Sustainers celebrate 60 years of support
March 28, 2011
LOUISVILLE, Ky. (March 24, 2011) - Soldiers and Families of the 3d Sustainment Command (Expeditionary) gathered at The Brown Hotel in Louisville, Ky., March 24 to celebrate more than 60 years of support to the Army during the 3d ESC's 60th Anniversary Ball.
The ball was a chance for Soldiers and their Families to come together in a formal setting and honor the history and traditions of the command.
The 3d ESC was first organized in 1950 in Japan as the 3d Logistical Command in order to support the Korean conflict, according to the unit's history.
Two former commanders were at the ball: retired Lt. Gen. Kenneth Lewi, who served as the 3d Support Command (Corps) commander from June 1981 until June 1983, and retired Brig. Gen. Samuel Kindred, who served as the 3d Corps Support Command commander from July 1995 until October 1996.
"I was surprised to find [the 3d ESC] at Fort Knox," said retired Lt. Gen. Lewi.
The unit was based in Germany during retired Lt. Gen. Lewi's tenure as commander.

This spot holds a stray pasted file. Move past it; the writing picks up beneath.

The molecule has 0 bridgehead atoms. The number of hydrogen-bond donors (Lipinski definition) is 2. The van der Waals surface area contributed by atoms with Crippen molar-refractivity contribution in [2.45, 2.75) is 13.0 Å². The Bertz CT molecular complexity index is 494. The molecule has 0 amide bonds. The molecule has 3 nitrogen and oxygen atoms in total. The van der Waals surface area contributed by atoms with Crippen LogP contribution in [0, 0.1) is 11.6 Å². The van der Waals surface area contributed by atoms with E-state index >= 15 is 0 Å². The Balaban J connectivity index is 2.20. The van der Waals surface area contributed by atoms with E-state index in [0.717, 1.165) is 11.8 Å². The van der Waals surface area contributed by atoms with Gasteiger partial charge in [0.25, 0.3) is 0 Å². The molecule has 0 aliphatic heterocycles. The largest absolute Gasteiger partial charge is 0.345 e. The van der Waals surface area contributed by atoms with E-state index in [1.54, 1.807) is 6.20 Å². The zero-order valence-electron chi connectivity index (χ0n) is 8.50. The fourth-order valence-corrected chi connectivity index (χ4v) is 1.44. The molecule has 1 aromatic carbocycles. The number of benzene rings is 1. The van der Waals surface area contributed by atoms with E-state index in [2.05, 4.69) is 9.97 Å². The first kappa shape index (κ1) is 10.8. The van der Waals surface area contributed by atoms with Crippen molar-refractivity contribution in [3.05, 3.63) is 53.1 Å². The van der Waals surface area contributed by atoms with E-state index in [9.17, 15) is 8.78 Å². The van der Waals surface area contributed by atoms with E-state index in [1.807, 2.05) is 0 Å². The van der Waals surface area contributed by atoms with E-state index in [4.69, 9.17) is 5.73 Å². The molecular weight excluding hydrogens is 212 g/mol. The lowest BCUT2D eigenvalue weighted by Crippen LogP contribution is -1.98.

He explained that having subordinate units spread out all over the United States was the biggest difference from when he led the command.
During his time in command, all the subordinate units were consolidated in Germany, and he could visit them at any time, Lt. Gen. Lewi said.
Retired Brig. Gen. Kindred led the command during the conflict in Bosnia, and also said that things have changed since then, but one thing will always stay the same.
"Soldiers are Soldiers, and they will rise to the challenge," retired Brig. Gen. Kindred said.
The ball's guest speaker was Maj. Gen. Raymond Mason, the U.S. Army Forces Command logistics officer.
"Look at the 3d ESC colors," Maj. Gen. Mason said. "I'll tell you there are not a lot of logistics units with that many battle streamers."
Maj. Gen. Mason also served as the aide-de-camp for retired Lt. Gen. Lewi when he commander the unit in the early 1980s.
For Pvt. Craig Abel, a generator mechanic with the 3d ESC and Wenatchee, Wash., native, the ball was a chance to dress up and go out with members of the unit.
"I've always liked the idea of a more formal event," Pvt. Abel said.